Having low blood sugar can affect your ability to drive or use any tools or machines. If your blood sugar is low, your ability to concentrate or react might be affected. This could be dangerous to yourself or others. Ask your doctor whether you can drive if:

  • you often get low blood sugar
  • you find it hard to recognise low blood sugar.

Important information about some of the ingredients of Fiasp®

This medicine contains less than 1 mmol sodium (23 mg) per dose. This means that this medicine is essentially ‘sodium-free’.

3. How to use Fiasp®

Always use this medicine exactly as your doctor has told you. Check with your doctor or pharmacist if you are not sure.

If you are blind or have poor eyesight and cannot read the dose counter on the pen, do not use this insulin medicinal product without any help. Get help from a person with good eyesight who is trained to use the pen.

When to use Fiasp®

Fiasp® is a mealtime insulin.

Fiasp® should be injected up to 2 minutes before the start of the meal, with an option to inject up to 20 minutes after starting the meal.

This medicine has its maximum effect between 1 and 3 hours after the injection and the effect lasts for 3 to 5 hours.

Fiasp® dose

Dose for type 1 and type 2 diabetes

Your doctor will decide together with you:

  • how much Fiasp® you will need at each meal
  • when to check your blood sugar level and if you need a higher or lower dose.

If you want to change your usual diet, check with your doctor, pharmacist or nurse first as a change in diet may alter your need for insulin.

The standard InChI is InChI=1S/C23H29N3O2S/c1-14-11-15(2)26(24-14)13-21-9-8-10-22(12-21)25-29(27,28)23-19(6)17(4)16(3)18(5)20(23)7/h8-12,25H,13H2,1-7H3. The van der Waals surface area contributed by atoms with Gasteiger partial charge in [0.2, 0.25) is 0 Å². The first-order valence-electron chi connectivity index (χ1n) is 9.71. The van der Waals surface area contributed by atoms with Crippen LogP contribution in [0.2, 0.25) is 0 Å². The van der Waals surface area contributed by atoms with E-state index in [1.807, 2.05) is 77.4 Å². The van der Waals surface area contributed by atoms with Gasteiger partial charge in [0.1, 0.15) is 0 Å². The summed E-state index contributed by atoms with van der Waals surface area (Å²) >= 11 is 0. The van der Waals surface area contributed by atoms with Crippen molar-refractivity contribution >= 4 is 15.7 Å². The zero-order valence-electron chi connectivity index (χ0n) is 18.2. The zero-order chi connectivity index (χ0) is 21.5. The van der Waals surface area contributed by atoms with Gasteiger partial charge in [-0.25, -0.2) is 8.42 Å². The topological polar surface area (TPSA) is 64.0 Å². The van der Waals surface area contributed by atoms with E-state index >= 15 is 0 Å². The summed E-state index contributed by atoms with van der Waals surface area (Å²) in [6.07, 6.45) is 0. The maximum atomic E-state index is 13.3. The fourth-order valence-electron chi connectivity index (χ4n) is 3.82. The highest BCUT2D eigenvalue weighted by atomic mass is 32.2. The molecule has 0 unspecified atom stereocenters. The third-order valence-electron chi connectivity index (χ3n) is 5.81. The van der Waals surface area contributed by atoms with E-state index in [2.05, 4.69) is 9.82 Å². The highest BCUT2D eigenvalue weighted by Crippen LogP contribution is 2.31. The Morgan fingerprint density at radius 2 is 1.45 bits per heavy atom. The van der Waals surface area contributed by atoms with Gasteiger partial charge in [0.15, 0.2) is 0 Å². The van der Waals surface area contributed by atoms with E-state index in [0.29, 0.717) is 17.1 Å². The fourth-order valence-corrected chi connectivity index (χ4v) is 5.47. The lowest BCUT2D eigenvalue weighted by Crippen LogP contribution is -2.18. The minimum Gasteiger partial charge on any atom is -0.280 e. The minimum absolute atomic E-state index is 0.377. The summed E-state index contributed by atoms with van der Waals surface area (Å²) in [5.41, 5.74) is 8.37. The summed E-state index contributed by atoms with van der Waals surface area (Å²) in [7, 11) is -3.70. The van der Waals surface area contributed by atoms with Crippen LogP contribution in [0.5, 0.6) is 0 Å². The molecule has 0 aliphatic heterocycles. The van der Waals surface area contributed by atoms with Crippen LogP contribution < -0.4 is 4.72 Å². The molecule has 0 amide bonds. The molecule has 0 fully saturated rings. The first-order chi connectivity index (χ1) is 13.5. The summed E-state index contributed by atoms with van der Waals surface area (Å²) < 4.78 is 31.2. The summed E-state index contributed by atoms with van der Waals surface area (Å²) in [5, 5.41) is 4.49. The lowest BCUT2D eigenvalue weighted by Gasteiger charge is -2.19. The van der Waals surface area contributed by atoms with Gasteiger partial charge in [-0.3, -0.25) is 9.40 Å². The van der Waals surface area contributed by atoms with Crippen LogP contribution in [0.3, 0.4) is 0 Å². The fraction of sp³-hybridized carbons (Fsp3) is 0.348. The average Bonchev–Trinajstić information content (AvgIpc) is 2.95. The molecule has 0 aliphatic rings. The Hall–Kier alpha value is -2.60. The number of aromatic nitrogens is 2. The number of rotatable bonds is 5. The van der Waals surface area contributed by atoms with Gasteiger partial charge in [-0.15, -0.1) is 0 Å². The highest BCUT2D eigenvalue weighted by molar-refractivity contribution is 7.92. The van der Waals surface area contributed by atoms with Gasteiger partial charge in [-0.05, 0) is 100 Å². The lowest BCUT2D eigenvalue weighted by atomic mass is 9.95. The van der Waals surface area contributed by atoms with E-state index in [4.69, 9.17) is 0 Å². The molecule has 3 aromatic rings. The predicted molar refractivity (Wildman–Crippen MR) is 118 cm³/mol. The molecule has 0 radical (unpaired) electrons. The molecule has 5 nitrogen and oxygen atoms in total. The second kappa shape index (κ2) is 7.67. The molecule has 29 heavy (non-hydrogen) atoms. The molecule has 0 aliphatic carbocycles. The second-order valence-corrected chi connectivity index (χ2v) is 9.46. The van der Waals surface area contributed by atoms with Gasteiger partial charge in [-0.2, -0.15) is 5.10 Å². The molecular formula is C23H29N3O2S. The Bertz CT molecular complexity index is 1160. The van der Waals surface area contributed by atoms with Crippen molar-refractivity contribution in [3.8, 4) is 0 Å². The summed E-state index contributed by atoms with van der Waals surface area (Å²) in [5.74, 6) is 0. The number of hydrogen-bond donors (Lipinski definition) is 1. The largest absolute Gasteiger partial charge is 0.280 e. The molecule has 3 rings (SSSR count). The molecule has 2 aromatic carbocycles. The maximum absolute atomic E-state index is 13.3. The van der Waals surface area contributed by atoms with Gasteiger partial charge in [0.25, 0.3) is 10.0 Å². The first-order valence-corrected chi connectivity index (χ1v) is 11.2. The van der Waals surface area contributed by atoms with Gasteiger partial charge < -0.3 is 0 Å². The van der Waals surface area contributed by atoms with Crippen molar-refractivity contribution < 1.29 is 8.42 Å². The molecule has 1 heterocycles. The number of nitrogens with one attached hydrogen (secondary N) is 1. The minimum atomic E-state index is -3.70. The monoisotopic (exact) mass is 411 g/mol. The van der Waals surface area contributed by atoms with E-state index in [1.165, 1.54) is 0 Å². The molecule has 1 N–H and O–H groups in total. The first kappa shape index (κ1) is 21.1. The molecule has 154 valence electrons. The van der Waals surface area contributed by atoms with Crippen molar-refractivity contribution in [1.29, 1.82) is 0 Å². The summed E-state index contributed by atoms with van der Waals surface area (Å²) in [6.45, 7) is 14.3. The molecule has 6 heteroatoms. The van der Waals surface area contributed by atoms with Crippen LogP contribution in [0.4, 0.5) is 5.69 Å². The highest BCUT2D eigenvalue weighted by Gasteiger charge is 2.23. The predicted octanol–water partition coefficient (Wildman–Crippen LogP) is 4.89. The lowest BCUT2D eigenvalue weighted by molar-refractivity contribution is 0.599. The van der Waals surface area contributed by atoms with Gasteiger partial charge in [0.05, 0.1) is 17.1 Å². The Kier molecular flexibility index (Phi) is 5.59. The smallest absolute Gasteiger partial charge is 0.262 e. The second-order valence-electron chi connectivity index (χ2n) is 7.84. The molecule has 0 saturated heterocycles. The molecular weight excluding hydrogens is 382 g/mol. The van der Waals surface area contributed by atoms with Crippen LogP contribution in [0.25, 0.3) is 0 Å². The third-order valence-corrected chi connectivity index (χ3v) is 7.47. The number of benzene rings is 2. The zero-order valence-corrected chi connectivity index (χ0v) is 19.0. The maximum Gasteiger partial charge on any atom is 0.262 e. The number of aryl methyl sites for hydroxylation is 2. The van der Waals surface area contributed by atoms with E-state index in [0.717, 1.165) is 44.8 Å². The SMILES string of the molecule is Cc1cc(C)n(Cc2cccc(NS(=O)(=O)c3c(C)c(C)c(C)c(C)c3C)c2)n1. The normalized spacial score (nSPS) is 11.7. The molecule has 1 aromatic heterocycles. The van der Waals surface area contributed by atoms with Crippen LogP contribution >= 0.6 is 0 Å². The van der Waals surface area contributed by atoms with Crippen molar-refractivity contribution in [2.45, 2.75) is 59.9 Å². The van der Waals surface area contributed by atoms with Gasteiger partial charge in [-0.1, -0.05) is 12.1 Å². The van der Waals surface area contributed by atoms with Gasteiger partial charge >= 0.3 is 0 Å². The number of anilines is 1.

When using other medicines, ask your doctor if your treatment needs to be adjusted.

Dose adjustment for type 2 diabetes

The daily dose should be based on your blood sugar level at mealtimes and bedtime from the previous day.

  • Before breakfast - dose should be adjusted according to the blood sugar level before lunch the previous day.
  • Before lunch - dose should be adjusted according to the blood sugar level before dinner the previous day.
  • Before dinner - dose should be adjusted according to the bedtime blood sugar level the previous day.

Table 1 Dose adjustment

Mealtime or bedtime blood sugar

less than 4.0 mmol/L; less than 71 mg/dL: Dose adjustment: Reduce dose by 1 unit

Mealtime or bedtime blood sugar

4.0-6.0 mmol/L; 71-108 mg/dL: Dose adjustment: No dose adjustment

Mealtime or bedtime blood sugar

more than 6.0 mmol/L; more than 108 mg/dL: Dose adjustment: Increase dose by 1 unit

Use in elderly patients (65 years or older)

This medicine can be used in elderly patients. Talk to your doctor about changes in your dose.